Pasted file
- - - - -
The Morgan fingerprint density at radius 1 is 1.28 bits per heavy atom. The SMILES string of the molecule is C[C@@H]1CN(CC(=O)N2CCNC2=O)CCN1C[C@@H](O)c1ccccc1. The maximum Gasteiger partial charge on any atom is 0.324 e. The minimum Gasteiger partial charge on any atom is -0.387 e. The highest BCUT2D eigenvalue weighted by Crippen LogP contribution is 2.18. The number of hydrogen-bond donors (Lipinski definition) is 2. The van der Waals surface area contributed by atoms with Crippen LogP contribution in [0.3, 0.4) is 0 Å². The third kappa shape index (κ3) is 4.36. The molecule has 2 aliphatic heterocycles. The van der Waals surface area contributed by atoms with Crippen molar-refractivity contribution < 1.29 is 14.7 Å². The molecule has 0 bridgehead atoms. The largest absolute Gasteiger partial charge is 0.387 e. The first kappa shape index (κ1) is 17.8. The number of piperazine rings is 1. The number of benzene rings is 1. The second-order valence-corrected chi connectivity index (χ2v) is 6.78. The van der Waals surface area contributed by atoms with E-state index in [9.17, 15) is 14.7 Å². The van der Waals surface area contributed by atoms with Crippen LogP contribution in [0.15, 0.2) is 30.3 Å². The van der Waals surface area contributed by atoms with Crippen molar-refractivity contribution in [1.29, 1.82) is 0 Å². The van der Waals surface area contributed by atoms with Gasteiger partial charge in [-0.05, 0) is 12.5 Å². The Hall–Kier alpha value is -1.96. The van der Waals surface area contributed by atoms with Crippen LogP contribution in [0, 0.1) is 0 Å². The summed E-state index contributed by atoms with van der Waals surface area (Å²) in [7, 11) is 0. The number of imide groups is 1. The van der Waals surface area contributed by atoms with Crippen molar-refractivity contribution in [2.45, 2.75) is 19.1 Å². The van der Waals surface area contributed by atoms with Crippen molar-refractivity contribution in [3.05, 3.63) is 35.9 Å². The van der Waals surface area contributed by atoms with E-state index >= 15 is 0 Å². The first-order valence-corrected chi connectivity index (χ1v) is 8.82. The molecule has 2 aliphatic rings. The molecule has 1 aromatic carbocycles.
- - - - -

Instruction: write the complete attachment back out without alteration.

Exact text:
The Morgan fingerprint density at radius 1 is 1.28 bits per heavy atom. The SMILES string of the molecule is C[C@@H]1CN(CC(=O)N2CCNC2=O)CCN1C[C@@H](O)c1ccccc1. The maximum Gasteiger partial charge on any atom is 0.324 e. The minimum Gasteiger partial charge on any atom is -0.387 e. The highest BCUT2D eigenvalue weighted by Crippen LogP contribution is 2.18. The number of hydrogen-bond donors (Lipinski definition) is 2. The van der Waals surface area contributed by atoms with Crippen LogP contribution in [0.3, 0.4) is 0 Å². The third kappa shape index (κ3) is 4.36. The molecule has 2 aliphatic heterocycles. The van der Waals surface area contributed by atoms with Crippen molar-refractivity contribution < 1.29 is 14.7 Å². The molecule has 0 bridgehead atoms. The largest absolute Gasteiger partial charge is 0.387 e. The first kappa shape index (κ1) is 17.8. The number of piperazine rings is 1. The number of benzene rings is 1. The second-order valence-corrected chi connectivity index (χ2v) is 6.78. The van der Waals surface area contributed by atoms with E-state index in [9.17, 15) is 14.7 Å². The van der Waals surface area contributed by atoms with Crippen LogP contribution in [0.15, 0.2) is 30.3 Å². The van der Waals surface area contributed by atoms with Crippen molar-refractivity contribution in [1.29, 1.82) is 0 Å². The van der Waals surface area contributed by atoms with Gasteiger partial charge in [-0.05, 0) is 12.5 Å². The Hall–Kier alpha value is -1.96. The van der Waals surface area contributed by atoms with Crippen LogP contribution in [0, 0.1) is 0 Å². The summed E-state index contributed by atoms with van der Waals surface area (Å²) in [7, 11) is 0. The number of imide groups is 1. The van der Waals surface area contributed by atoms with Crippen molar-refractivity contribution in [2.45, 2.75) is 19.1 Å². The van der Waals surface area contributed by atoms with Crippen molar-refractivity contribution in [3.05, 3.63) is 35.9 Å². The van der Waals surface area contributed by atoms with E-state index >= 15 is 0 Å². The first-order valence-corrected chi connectivity index (χ1v) is 8.82. The molecule has 2 aliphatic rings. The molecule has 1 aromatic carbocycles.